Their bodies were found in a single group, huddled together.
An Associated Press article provides some information about the autopsies of the firefighters:
Cari Gerchick, a spokeswoman for the Maricopa County Medical Examiner’s Office in Phoenix, said the Hotshots died from burns, carbon monoxide poisoning or oxygen deprivation, or a combination of the factors. The autopsies were performed Tuesday, but more detailed autopsy reports should be released in three months, pending lab work.
The Prescott Fire Department has brought in an Incident Management Team to help plan the events related to the deaths of the firefighters. They have established a web site that appears to be devoted to the scheduled events, as well as a Facebook page for photos and other information.
Their web site said that on Sunday, June 7 the remains of the 19 fallen fire fighters will be escorted with full Honor Guard from Phoenix to the Yavapai County Medical Examiner’s Office in Prescott. The procession will begin at 10 a.m. but the exact route is still being planned.
AZCentral has an article about a photo that has stirred some controversy. It shows flags draped over what appear to be body bags containing the 19 dead firefighters. They said the photo appeared on a Facebook page described on the site as “a community, news, and donation page (that) is not directly related to the Granite Mountain Hotshots personally.” AZCentral did not provide a link to the page or give its exact name but they do have a copy of the photo.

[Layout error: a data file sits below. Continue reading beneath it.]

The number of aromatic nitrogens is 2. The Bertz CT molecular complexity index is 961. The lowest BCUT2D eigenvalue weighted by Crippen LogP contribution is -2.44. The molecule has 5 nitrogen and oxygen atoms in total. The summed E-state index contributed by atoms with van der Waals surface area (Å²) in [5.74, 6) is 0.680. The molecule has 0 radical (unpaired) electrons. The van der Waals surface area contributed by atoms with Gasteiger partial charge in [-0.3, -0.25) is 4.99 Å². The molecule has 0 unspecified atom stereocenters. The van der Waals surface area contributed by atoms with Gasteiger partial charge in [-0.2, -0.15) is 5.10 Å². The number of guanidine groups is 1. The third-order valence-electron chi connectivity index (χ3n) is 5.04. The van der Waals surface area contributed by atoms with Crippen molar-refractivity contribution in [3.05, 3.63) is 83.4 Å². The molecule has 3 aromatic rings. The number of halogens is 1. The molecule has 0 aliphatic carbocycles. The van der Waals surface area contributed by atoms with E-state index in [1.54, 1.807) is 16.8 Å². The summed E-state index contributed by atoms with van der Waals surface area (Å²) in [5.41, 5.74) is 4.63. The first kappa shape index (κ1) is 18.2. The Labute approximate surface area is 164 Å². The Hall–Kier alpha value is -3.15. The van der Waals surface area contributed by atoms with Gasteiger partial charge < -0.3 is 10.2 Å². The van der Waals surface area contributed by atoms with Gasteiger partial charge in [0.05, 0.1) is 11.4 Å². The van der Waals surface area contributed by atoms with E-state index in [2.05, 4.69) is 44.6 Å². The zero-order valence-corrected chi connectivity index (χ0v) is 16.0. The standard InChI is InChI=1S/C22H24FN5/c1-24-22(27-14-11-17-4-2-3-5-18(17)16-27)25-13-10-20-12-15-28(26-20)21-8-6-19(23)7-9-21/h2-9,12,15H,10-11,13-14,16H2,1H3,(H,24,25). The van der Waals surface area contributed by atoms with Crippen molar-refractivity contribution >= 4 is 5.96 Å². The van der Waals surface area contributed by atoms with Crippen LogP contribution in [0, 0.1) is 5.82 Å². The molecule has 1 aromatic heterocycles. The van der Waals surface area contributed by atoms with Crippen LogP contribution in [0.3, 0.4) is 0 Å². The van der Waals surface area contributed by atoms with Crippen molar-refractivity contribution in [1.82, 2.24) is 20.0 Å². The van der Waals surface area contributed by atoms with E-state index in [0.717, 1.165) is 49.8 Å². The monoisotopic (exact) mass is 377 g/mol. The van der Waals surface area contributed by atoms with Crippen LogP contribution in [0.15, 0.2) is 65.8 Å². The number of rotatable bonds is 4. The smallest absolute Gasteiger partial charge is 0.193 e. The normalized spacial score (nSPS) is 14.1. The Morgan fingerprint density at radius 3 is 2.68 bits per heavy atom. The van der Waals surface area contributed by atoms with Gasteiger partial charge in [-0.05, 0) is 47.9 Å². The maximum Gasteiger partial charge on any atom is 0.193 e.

(UPDATED at 7 p.m. MDT, July 3, 2013)
(Information about the Yarnell Hill Fire itself is in our main article about the fire. This one is devoted to the 19 firefighters that died.)
The memorial service, not the funerals, for the Granite Mountain 19 will be held Tuesday, July 9 from 11 am to 1 pm at the Tim’s Toyota Center in Prescott Valley. There will be seating for 6,000 attendees with room for overflow outside.
According to the Professional Fire Fighters of Arizona, the 3 official fundraising efforts to help the families of the fallen have raised about $700,000.
- The 100 Club has raised approximately $500,000.
- The Wildland Firefighters Foundation (52 Club) has raised approximately $120,000.
- The United Phoenix Fire Fighters and Prescott Firefighters Charities have raised approximately $80,000. They can receive donations through PayPal.
In the Prescott/Yarnell area, two local fundraising events have been scheduled for this week.
- 4th of July Fireworks at Pioneer Park from 12 noon to 10 pm.
- Whiskey Row Street Dance on Saturday, July 6th 5-11pm
Other fundraising events will be announced in the days to come.